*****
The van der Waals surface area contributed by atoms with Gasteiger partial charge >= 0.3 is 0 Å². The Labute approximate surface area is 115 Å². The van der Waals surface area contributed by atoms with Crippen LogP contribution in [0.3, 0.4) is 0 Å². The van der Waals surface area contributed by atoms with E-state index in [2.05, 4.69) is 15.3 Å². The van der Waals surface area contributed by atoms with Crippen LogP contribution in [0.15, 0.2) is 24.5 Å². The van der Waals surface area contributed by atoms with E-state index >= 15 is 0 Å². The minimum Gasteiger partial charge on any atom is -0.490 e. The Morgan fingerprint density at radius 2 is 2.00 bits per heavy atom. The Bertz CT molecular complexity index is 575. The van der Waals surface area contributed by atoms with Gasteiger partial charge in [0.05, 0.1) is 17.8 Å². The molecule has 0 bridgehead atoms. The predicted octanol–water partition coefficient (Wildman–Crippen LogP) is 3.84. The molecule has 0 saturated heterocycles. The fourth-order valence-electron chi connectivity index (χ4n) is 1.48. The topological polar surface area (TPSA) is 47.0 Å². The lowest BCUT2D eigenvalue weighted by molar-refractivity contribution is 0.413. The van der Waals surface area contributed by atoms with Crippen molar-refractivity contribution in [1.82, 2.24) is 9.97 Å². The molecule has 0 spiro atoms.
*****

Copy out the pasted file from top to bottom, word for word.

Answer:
The van der Waals surface area contributed by atoms with Gasteiger partial charge >= 0.3 is 0 Å². The Labute approximate surface area is 115 Å². The van der Waals surface area contributed by atoms with Crippen LogP contribution in [0.3, 0.4) is 0 Å². The van der Waals surface area contributed by atoms with E-state index in [2.05, 4.69) is 15.3 Å². The van der Waals surface area contributed by atoms with Crippen LogP contribution in [0.15, 0.2) is 24.5 Å². The van der Waals surface area contributed by atoms with E-state index >= 15 is 0 Å². The minimum Gasteiger partial charge on any atom is -0.490 e. The Morgan fingerprint density at radius 2 is 2.00 bits per heavy atom. The Bertz CT molecular complexity index is 575. The van der Waals surface area contributed by atoms with Gasteiger partial charge in [0.05, 0.1) is 17.8 Å². The molecule has 0 bridgehead atoms. The predicted octanol–water partition coefficient (Wildman–Crippen LogP) is 3.84. The molecule has 0 saturated heterocycles. The fourth-order valence-electron chi connectivity index (χ4n) is 1.48. The topological polar surface area (TPSA) is 47.0 Å². The lowest BCUT2D eigenvalue weighted by molar-refractivity contribution is 0.413. The van der Waals surface area contributed by atoms with Crippen molar-refractivity contribution in [1.82, 2.24) is 9.97 Å². The molecule has 0 spiro atoms.